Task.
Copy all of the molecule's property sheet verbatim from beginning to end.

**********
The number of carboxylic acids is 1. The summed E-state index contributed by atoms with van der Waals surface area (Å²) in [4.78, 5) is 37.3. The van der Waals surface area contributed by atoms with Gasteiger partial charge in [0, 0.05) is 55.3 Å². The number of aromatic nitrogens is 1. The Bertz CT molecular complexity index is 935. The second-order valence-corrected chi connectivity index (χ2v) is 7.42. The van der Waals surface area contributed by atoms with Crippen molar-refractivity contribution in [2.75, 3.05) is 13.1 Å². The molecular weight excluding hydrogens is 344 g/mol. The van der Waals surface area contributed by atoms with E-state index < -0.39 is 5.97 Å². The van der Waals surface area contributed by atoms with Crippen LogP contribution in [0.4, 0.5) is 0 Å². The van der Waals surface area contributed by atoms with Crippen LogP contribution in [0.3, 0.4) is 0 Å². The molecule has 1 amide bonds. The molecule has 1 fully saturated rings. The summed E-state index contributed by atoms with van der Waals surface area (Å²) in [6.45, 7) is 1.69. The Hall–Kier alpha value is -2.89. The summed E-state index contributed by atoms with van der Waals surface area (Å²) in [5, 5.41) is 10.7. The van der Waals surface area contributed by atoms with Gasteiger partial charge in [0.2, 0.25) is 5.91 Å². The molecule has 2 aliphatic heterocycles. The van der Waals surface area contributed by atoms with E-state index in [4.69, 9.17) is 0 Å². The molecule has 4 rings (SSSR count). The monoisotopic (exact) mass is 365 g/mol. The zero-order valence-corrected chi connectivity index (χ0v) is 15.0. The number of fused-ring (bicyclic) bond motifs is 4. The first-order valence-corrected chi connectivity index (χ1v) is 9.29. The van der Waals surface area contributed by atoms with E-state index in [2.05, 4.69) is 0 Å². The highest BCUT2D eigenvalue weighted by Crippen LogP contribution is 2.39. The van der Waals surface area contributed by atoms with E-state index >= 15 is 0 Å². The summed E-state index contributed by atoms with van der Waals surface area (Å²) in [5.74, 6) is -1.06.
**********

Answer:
The number of carboxylic acids is 1. The summed E-state index contributed by atoms with van der Waals surface area (Å²) in [4.78, 5) is 37.3. The van der Waals surface area contributed by atoms with Gasteiger partial charge in [0, 0.05) is 55.3 Å². The number of aromatic nitrogens is 1. The Bertz CT molecular complexity index is 935. The second-order valence-corrected chi connectivity index (χ2v) is 7.42. The van der Waals surface area contributed by atoms with Crippen molar-refractivity contribution in [2.75, 3.05) is 13.1 Å². The molecular weight excluding hydrogens is 344 g/mol. The van der Waals surface area contributed by atoms with E-state index < -0.39 is 5.97 Å². The van der Waals surface area contributed by atoms with Crippen LogP contribution in [0.4, 0.5) is 0 Å². The van der Waals surface area contributed by atoms with Crippen LogP contribution in [0.3, 0.4) is 0 Å². The molecule has 1 amide bonds. The molecule has 1 fully saturated rings. The summed E-state index contributed by atoms with van der Waals surface area (Å²) in [6.45, 7) is 1.69. The Hall–Kier alpha value is -2.89. The summed E-state index contributed by atoms with van der Waals surface area (Å²) in [5, 5.41) is 10.7. The van der Waals surface area contributed by atoms with Gasteiger partial charge in [0.2, 0.25) is 5.91 Å². The molecule has 2 aliphatic heterocycles. The van der Waals surface area contributed by atoms with E-state index in [4.69, 9.17) is 0 Å². The molecule has 4 rings (SSSR count). The monoisotopic (exact) mass is 365 g/mol. The zero-order valence-corrected chi connectivity index (χ0v) is 15.0. The number of fused-ring (bicyclic) bond motifs is 4. The first-order valence-corrected chi connectivity index (χ1v) is 9.29. The van der Waals surface area contributed by atoms with E-state index in [2.05, 4.69) is 0 Å². The highest BCUT2D eigenvalue weighted by Crippen LogP contribution is 2.39. The van der Waals surface area contributed by atoms with E-state index >= 15 is 0 Å². The summed E-state index contributed by atoms with van der Waals surface area (Å²) in [5.74, 6) is -1.06.